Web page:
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People who diet are eight times as likely to develop an eating disorder as people who don't.
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Too many of us let "brain propaganda" highjack our lives. You know what I am talking about: "Who cares if I hit the snooze button and miss my workout just this once?" Or, "I can eat this cake - what does it matter?" Or, "Why even try to lose weight... I am just going to fail. I can't do anything right."
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I am currently renewing my fascial stretching certification from the Stretch To Win Institute. (Fascia is sheets of connective webbing that encases and connects the entire body; it unites bones and muscles.) I do partner fascial stretching with clients, but attending the course reminded me how wonderful the motions feel in my own body. I am now re-motivated to prioritize fascial stretching after every run.
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There's a lot to be said about the deliciousness of deep-fried foods. You can pretty much fry anything these days from chicken to Mars bars to...even, butter! The possibilities are truly endless. And while deep-fried foods are super tasty, we all know that deep down it's not the healthiest of options.
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I am not arguing that to be successful you need to eradicate unhelpful thoughts, cravings, and urges altogether. That goal is unrealistic and simply sets you up for failure. Having desires makes you human. I love training and I still sometimes want to skip it. Instead, learn how to manage cravings and urges.
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As March draws to a close, you may find your well-intended thoughts to "get healthy" this year take a curbside retreat, due to a plethora of unmotivational excuses. Even me, with a dedicated personal...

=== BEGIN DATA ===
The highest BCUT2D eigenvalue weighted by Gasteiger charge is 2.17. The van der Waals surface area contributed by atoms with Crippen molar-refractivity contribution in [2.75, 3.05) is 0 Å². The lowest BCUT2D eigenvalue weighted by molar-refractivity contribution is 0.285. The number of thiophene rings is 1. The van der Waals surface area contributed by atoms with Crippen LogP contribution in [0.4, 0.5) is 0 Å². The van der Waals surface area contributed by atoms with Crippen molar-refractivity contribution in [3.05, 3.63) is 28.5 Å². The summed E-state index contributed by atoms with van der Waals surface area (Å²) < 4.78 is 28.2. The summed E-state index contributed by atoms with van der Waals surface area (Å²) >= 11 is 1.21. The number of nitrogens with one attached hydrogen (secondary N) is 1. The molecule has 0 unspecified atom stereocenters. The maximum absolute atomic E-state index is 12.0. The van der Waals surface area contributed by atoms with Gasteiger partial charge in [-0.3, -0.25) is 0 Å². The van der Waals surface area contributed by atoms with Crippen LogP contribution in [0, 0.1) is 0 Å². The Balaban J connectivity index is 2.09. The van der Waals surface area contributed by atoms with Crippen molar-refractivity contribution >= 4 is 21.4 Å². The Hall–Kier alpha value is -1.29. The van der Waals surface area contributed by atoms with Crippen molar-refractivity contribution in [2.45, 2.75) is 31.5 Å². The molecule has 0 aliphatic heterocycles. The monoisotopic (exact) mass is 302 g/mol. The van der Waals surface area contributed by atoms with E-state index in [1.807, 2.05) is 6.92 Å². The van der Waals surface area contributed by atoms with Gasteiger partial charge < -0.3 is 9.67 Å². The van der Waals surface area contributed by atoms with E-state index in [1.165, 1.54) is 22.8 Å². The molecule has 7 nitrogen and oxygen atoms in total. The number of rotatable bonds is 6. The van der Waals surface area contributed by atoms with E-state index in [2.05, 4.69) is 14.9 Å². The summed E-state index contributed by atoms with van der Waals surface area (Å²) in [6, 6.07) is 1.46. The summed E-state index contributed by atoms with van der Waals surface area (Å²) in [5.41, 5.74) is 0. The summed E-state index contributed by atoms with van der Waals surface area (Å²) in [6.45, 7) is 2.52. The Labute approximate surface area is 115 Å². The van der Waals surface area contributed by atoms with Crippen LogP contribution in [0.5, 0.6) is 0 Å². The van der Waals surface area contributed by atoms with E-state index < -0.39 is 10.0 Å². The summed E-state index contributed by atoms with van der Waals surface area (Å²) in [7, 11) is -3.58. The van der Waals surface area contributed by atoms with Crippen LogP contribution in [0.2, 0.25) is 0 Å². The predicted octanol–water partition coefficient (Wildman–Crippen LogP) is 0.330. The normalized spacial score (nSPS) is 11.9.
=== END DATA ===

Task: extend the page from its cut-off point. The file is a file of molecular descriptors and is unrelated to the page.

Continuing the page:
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What I am saying is, when you make a choice that your future self will not be proud of, lean into the fall and learn from every choice -- both positive and negative. Work to understand your personal triggers and coping mechanisms so that you evolve into the healthier and fitter future self you want to be.
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In February 2016, I compiled my first "favourite things" blog -- a list of current favourite exercises, nutrition tips, recipes, and health mantras. This edition includes a workout format, helpful tips for eating out, a mindfulness trick for improved posture, and a life mantra that has profoundly improved my daily existence.
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To lose weight, help lower blood pressure, improve energy or decrease anxiety, you need to change your preferences - your daily habits - so that more often than not you are making healthy choices. You need to be consistently healthier. It sounds obvious, but consistency falls into the life category of "simple, but not easy."
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Standing for hours on end -- as a professional chef, bartender, butcher, home economist or cheese monger -- is hard on the body. Standing, lifting, bending, and twisting for hours on end, often with less-than-ideal posture, frequently results in achy legs and feet, a sore back, and stiff almost arthritic-feeling hands.
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Are you constantly on and off your fitness horse? Instead of getting back on and hoping for different results, rethink your strategy. Ask yourself, "What has and has not worked in the past?" Pinpoint the valuable lessons and work to reproduce successful approaches. Abandon anything else.
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My 2017 goal for you is to put yourself at the top of your "favourite things" list; make 2017 the year of YOU!
Have you previously made New Year's resolutions to lose weight? This year, let's make it more about what's on the inside: improving your physical fitness and increasing your levels of activity. Mandana Jam-Modarai, an Occupational Therapist at St. John's Rehab, offers tips to help you keep your fitness resolve.
I stay on my fitness horse by reminding myself that movement is a privilege and that the future Me will ALWAYS be happier if I move. The understanding that exercise positively affects my mood has informed my entire fitness philosophy. In fact, improving my mood is typically the primary reason I train.